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A Note on Language

The terms used by Kindling to identify some aspects of the artists’ genders and/or sexualities are in the english language. This is to make the project as accessible to as many people as possible within the context of british colonialism of Turtle Island. There are many Indigenous language concepts to represent what it means ‘to start a fire’ and ‘to be in relationship.’ Using the term ‘kindling’ here is meant to reinforce connection, while showing there are relevant lines of relationship accountability to england, including the Treaties.


LGBTQ (Lesbian, Gay, Bisexual, Trans, Queer) is an umbrella acronym that is used to by individuals to name themselves, or communities that come together in various ways. Other terms that are sometimes added to this acronym may include Intersex, Pansexual, Non-Binary, Asexual, Femme, and more. Each of these english terms show the importance of gender and sexual diversity, while at the same time none have exact parallel meanings in Indigenous language concepts. 


Woman or women is used here to include the diverse experiences of people who self-identify. An earlier version of this project used the term ‘womxn.’ This has since changed to ‘women.’ Many have shared how ‘womxn’ isn’t inclusive of trans women and this doesn't sit well with us. Additionally, the ‘x’ used by latinx communities has a distinct purpose within decolonizing spanish that doesn’t carry into english. Solidarity is necessary as there are stories which tell us about these strong relationships existing prior to colonial borders, and Mexico is part of Turtle Island. 


In some cases, individual artists have chosen to share their own Indigenous language gender and sexuality concepts to describe who they are and how they understand themselves within their own cultural contexts. These concepts are special and not to be used out of context. We are very grateful to hear them spoken as they are living reminders of the longevity of our place in creation and re-creation.


The term Two-Spirit is an english translation of a spirit name, niizh manidoowag, which comes from Anishinaabe teachings and language. Elder Myra Laramee shared this name at a gathering in Winnipeg, Manitoba in 1990. (link: Since then, there have been many gatherings of Two-Spirit people and their loved ones such as powwows, art exhibitions, land and water reclamation projects, organizations, conferences, ceremonies, and more. Everyone with a genuine interest is encouraged to do their own research and learn from what’s already been shared by Indigenous-led projects and organizations. Reciprocity and reparations can happen through donations, fundraisers, redirected taxes, and other consensual relationships.​​

A Note on Context

Continuing to learn about the impacts of targeted genocidal policies and projects by canada and christian-based churches is critical, such as land theft and resource extraction, Indian Residential Schools, the Sixties Scoop, the current Foster Care system, the history of the RCMP and the current prison systems - including all forms of policing and incarceration, and the epidemic of Murdered and Missing Indigenous Women, Children, Two-Spirit, and Trans people. This isn’t even a complete list, though all affect Indigenous LGBTQ+, Women, and Two Spirit people in unique ways.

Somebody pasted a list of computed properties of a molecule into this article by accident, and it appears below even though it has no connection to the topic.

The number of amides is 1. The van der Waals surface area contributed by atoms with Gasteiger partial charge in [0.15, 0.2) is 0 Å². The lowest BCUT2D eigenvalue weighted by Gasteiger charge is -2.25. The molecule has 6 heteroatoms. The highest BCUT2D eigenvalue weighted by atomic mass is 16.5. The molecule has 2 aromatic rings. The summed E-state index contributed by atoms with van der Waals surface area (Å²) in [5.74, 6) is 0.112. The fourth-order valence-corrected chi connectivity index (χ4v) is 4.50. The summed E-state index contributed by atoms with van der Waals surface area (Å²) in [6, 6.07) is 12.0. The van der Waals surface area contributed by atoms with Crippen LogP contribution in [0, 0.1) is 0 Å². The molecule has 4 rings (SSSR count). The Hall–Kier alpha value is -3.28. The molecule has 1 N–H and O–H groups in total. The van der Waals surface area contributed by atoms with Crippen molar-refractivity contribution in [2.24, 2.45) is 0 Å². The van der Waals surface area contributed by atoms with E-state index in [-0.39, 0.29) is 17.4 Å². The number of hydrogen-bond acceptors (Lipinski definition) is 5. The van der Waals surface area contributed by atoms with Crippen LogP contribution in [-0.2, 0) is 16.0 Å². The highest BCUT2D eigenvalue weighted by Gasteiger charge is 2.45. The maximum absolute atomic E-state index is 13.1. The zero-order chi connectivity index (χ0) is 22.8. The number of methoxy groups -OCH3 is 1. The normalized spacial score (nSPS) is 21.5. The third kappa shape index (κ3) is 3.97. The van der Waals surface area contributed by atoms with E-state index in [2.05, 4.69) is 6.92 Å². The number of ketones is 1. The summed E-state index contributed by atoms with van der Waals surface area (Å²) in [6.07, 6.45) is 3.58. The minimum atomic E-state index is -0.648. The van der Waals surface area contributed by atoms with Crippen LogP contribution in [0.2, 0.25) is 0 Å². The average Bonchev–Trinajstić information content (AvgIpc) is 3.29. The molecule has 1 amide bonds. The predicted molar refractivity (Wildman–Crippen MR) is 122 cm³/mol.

We ask that all who visit this website commit to learning about and holding the canadian government and christian-based churches accountable for the unmarked graves of stolen Indigenous children; chronic underfunding of on-Reserve programs for Indigenous children; anti-Indigenous, anti-Black, and anti-Asian racism that is embedded in every aspect of north american society; and the rampant misogyny, ableism, fatphobia, transphobia, and homophobia within medical systems. This includes addressing the current and historical impacts of diagnosing Indigenous LGBTQ, Women, and Two Spirit people with ‘Gender Identity Dysphoria’ and how this secretive, government sanctioned practice medicalized Indigenous gender concepts actively undermines Indigenous sovereignty, including the impacts on children and youth.


Kindling is birthed with a lot of love, expressed through the labour of community relations. This is a work in progress. It is a grassroots, community art project with some funding. With this gathering of stories, there is an intelligible hope to widen the circle, to make something beautiful and useful to the artists who’ve chosen to share a small part of who they are and how they work. If you are Indigenous and have read this far, we hope you can see some part of yourselves reflected here. If not, please be gentle with us as we are carrying a large bundle in this and other parts of our lives, and still want to hear from you.


There are innumerable people who have supported Kindling. Wela’lioq, Nia:wenkowa, Gchi Miigwech, Nakurmiik, Marsi, Anushiik, to everyone who’s contributed in many ways. Big thanks to the artists for contributing their interviews, to the helpers, advisors, interviewers, and editors: known and unknown.


Special appreciation to Afuwa Granger, Arlea Ashcroft, Ceilidh Isadore, Christa Couture, Davis McKenzie, 

G.R. Gritt, Krysta Williams, Margaret Robinson, M. Carmen Lane, Marie Laing, Tory Trujillo, Vi Levitt.

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